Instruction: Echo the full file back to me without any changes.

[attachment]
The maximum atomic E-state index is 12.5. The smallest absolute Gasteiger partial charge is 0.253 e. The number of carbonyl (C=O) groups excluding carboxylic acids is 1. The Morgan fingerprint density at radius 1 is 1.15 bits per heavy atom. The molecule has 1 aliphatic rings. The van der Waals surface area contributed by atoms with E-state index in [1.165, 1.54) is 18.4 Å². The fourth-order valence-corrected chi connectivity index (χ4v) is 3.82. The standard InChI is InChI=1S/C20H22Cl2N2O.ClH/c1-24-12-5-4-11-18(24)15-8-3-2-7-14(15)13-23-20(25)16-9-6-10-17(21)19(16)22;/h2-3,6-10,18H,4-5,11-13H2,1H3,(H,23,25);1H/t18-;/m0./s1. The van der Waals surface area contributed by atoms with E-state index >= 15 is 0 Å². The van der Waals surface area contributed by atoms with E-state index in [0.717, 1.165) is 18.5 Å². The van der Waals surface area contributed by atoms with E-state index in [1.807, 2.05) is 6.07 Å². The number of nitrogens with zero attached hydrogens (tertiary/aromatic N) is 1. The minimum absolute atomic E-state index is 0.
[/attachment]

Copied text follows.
The maximum atomic E-state index is 12.5. The smallest absolute Gasteiger partial charge is 0.253 e. The number of carbonyl (C=O) groups excluding carboxylic acids is 1. The Morgan fingerprint density at radius 1 is 1.15 bits per heavy atom. The molecule has 1 aliphatic rings. The van der Waals surface area contributed by atoms with E-state index in [1.165, 1.54) is 18.4 Å². The fourth-order valence-corrected chi connectivity index (χ4v) is 3.82. The standard InChI is InChI=1S/C20H22Cl2N2O.ClH/c1-24-12-5-4-11-18(24)15-8-3-2-7-14(15)13-23-20(25)16-9-6-10-17(21)19(16)22;/h2-3,6-10,18H,4-5,11-13H2,1H3,(H,23,25);1H/t18-;/m0./s1. The van der Waals surface area contributed by atoms with E-state index >= 15 is 0 Å². The van der Waals surface area contributed by atoms with E-state index in [0.717, 1.165) is 18.5 Å². The van der Waals surface area contributed by atoms with E-state index in [1.807, 2.05) is 6.07 Å². The number of nitrogens with zero attached hydrogens (tertiary/aromatic N) is 1. The minimum absolute atomic E-state index is 0.